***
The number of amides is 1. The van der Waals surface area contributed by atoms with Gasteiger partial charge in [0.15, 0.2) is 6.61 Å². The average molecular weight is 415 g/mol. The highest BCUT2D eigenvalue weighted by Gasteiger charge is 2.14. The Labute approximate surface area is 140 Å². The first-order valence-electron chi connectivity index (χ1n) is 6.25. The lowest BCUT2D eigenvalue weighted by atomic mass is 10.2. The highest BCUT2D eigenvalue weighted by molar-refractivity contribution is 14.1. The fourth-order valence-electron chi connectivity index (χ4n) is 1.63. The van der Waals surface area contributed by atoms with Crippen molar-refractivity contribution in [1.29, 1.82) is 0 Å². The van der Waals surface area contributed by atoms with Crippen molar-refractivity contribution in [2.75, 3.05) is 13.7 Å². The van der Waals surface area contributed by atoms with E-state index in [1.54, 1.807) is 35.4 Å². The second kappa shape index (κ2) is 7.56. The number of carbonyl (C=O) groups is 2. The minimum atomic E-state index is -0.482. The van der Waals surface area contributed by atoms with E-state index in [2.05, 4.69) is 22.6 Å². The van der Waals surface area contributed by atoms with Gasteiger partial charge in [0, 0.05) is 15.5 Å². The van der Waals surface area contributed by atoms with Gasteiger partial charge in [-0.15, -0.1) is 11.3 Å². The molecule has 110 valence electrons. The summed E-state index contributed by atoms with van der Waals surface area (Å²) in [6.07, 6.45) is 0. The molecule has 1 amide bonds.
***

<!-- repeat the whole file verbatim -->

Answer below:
The number of amides is 1. The van der Waals surface area contributed by atoms with Gasteiger partial charge in [0.15, 0.2) is 6.61 Å². The average molecular weight is 415 g/mol. The highest BCUT2D eigenvalue weighted by Gasteiger charge is 2.14. The Labute approximate surface area is 140 Å². The first-order valence-electron chi connectivity index (χ1n) is 6.25. The lowest BCUT2D eigenvalue weighted by atomic mass is 10.2. The highest BCUT2D eigenvalue weighted by molar-refractivity contribution is 14.1. The fourth-order valence-electron chi connectivity index (χ4n) is 1.63. The van der Waals surface area contributed by atoms with Crippen molar-refractivity contribution in [1.29, 1.82) is 0 Å². The van der Waals surface area contributed by atoms with Crippen molar-refractivity contribution in [2.75, 3.05) is 13.7 Å². The van der Waals surface area contributed by atoms with E-state index in [1.54, 1.807) is 35.4 Å². The second kappa shape index (κ2) is 7.56. The number of carbonyl (C=O) groups is 2. The minimum atomic E-state index is -0.482. The van der Waals surface area contributed by atoms with E-state index in [2.05, 4.69) is 22.6 Å². The van der Waals surface area contributed by atoms with Gasteiger partial charge in [0, 0.05) is 15.5 Å². The van der Waals surface area contributed by atoms with Gasteiger partial charge in [-0.15, -0.1) is 11.3 Å². The molecule has 110 valence electrons. The summed E-state index contributed by atoms with van der Waals surface area (Å²) in [6.07, 6.45) is 0. The molecule has 1 amide bonds.